Celeste Kidd studies how children navigate the sea of information that surrounds them to learn. She uses a blend of computational models and behavioral experiments to study the core cognitive systems that people use to guide their learning—including attention, curiosity, and metacognition (thinking about thinking). Her work shows even infants select information based on its expected utility and become certain with feedback. She also studies why people sometimes hold unjustified beliefs.
What have I achieved during my fellowship?
The most important achievement of the fellowship period has been the realization that there is no distinction between knowledge acquisition and belief formation. Everything anyone knows represents their best guess based on a very limited quantity of data they have sampled from the world. “Knowledge” is not as stable as we thought. Human concepts are far more flexible and adaptive and change across time and context. We have a klugey system that prevents us from hyper focusing our learning on just one thing by inducing boredom when heuristics suggest we understand something approximately well enough. It works pretty well most of the time in the naturalistic world, but it leads to systematic errors in certain contexts. For example, we become very confident that a new idea is correct if we get a few pieces of confirmatory feedback, and once we reach that threshold level of certainty, we stop sampling and checking to see if we should remain confident. We have published a lot on this topic (in PNAS, Cognition, Open Mind, Psychonomic Bulletin & Review, PLOS ONE, Cognitive Science, the American Journal of Human Biology, and elsewhere), secured funding to continue this work (from Templeton, DARPA, NSF, and the Berkeley Center for New Media), and initiated interdisciplinary collaborations with other Jacobs Fellows that have added depth to how we approach these questions.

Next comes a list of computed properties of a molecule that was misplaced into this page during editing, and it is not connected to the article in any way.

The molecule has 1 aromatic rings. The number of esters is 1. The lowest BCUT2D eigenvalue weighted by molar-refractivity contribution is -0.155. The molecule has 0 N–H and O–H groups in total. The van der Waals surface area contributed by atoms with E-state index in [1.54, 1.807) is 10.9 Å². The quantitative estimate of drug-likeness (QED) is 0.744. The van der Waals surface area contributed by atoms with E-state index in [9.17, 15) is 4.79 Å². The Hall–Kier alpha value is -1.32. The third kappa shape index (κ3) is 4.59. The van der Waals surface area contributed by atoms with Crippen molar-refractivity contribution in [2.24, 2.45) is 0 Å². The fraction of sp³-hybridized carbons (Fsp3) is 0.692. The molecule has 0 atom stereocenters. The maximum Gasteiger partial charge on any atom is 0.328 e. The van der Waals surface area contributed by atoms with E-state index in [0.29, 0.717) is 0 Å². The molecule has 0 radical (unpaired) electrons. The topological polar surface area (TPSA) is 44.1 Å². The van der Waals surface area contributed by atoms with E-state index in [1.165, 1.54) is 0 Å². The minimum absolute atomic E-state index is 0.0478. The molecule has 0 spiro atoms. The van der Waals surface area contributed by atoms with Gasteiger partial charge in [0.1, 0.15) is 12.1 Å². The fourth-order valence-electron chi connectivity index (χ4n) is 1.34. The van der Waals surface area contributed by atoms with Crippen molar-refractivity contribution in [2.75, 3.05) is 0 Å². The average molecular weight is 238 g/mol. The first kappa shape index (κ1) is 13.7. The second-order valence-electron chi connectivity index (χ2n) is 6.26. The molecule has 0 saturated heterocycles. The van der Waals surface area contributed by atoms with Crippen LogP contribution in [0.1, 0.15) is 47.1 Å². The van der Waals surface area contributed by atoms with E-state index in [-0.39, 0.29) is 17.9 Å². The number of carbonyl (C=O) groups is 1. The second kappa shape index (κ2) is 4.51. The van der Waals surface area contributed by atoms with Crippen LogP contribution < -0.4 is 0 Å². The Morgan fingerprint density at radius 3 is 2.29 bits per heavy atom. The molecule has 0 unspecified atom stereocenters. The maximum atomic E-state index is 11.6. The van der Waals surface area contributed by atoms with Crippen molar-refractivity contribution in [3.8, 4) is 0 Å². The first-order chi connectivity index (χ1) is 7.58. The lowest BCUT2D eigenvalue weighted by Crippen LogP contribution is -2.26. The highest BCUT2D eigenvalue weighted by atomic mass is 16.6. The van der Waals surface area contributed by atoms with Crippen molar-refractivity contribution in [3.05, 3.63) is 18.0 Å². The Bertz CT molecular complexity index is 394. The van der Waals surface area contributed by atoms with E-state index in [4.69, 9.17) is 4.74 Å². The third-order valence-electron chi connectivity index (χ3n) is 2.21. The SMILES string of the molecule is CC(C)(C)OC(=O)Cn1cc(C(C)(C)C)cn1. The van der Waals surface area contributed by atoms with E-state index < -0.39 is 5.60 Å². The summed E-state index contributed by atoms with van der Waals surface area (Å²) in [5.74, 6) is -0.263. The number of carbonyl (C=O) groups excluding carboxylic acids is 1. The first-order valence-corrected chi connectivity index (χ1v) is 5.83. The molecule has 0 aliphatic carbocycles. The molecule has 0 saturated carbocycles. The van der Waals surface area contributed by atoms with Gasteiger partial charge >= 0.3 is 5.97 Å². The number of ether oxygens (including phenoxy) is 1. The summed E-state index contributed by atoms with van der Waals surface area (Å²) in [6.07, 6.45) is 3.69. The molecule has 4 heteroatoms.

My plans for the future
Immediate future plans include investigating:
(1) the origins and nature of common-sense reasoning abilities in human infants (DARPA),
(2) the evolution of curiosity via lifespan and cross-cultural studies (Templeton),
(3) why people sometimes hold unjustified beliefs in the face of evidence that they should not (Berkeley Center for New Media), and
(4) the origin and influence of children’s certainty in their learning (Jacobs Foundation).